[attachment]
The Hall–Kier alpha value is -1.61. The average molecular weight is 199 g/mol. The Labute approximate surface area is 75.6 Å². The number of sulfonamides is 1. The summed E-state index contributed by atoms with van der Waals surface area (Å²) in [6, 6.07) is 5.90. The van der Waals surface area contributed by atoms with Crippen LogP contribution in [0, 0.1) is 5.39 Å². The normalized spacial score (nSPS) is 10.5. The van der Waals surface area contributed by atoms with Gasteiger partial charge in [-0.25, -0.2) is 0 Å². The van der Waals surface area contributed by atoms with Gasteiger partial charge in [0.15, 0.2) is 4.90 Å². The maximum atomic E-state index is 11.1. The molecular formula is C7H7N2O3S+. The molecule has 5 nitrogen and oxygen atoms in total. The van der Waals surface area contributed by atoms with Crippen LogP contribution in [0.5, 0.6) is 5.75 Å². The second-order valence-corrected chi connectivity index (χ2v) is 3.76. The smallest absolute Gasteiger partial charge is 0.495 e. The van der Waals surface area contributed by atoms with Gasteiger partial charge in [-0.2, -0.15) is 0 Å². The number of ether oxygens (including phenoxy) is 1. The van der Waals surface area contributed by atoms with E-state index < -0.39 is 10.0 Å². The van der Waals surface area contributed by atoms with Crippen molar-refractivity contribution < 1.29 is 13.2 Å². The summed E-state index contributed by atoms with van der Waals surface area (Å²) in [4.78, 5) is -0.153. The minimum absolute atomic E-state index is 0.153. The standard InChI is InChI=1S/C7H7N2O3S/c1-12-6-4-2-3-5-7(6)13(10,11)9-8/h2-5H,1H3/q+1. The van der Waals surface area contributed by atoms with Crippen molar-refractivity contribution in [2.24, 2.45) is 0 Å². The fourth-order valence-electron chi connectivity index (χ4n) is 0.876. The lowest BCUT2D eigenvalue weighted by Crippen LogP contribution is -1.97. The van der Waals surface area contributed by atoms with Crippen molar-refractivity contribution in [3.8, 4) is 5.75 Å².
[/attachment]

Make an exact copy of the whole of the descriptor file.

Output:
The Hall–Kier alpha value is -1.61. The average molecular weight is 199 g/mol. The Labute approximate surface area is 75.6 Å². The number of sulfonamides is 1. The summed E-state index contributed by atoms with van der Waals surface area (Å²) in [6, 6.07) is 5.90. The van der Waals surface area contributed by atoms with Crippen LogP contribution in [0, 0.1) is 5.39 Å². The normalized spacial score (nSPS) is 10.5. The van der Waals surface area contributed by atoms with Gasteiger partial charge in [-0.25, -0.2) is 0 Å². The van der Waals surface area contributed by atoms with Gasteiger partial charge in [0.15, 0.2) is 4.90 Å². The maximum atomic E-state index is 11.1. The molecular formula is C7H7N2O3S+. The molecule has 5 nitrogen and oxygen atoms in total. The van der Waals surface area contributed by atoms with Crippen LogP contribution in [0.5, 0.6) is 5.75 Å². The second-order valence-corrected chi connectivity index (χ2v) is 3.76. The smallest absolute Gasteiger partial charge is 0.495 e. The van der Waals surface area contributed by atoms with Gasteiger partial charge in [-0.2, -0.15) is 0 Å². The number of ether oxygens (including phenoxy) is 1. The van der Waals surface area contributed by atoms with E-state index < -0.39 is 10.0 Å². The van der Waals surface area contributed by atoms with Crippen molar-refractivity contribution < 1.29 is 13.2 Å². The summed E-state index contributed by atoms with van der Waals surface area (Å²) in [4.78, 5) is -0.153. The minimum absolute atomic E-state index is 0.153. The standard InChI is InChI=1S/C7H7N2O3S/c1-12-6-4-2-3-5-7(6)13(10,11)9-8/h2-5H,1H3/q+1. The van der Waals surface area contributed by atoms with Crippen molar-refractivity contribution in [2.24, 2.45) is 0 Å². The fourth-order valence-electron chi connectivity index (χ4n) is 0.876. The lowest BCUT2D eigenvalue weighted by Crippen LogP contribution is -1.97. The van der Waals surface area contributed by atoms with Crippen molar-refractivity contribution in [3.8, 4) is 5.75 Å².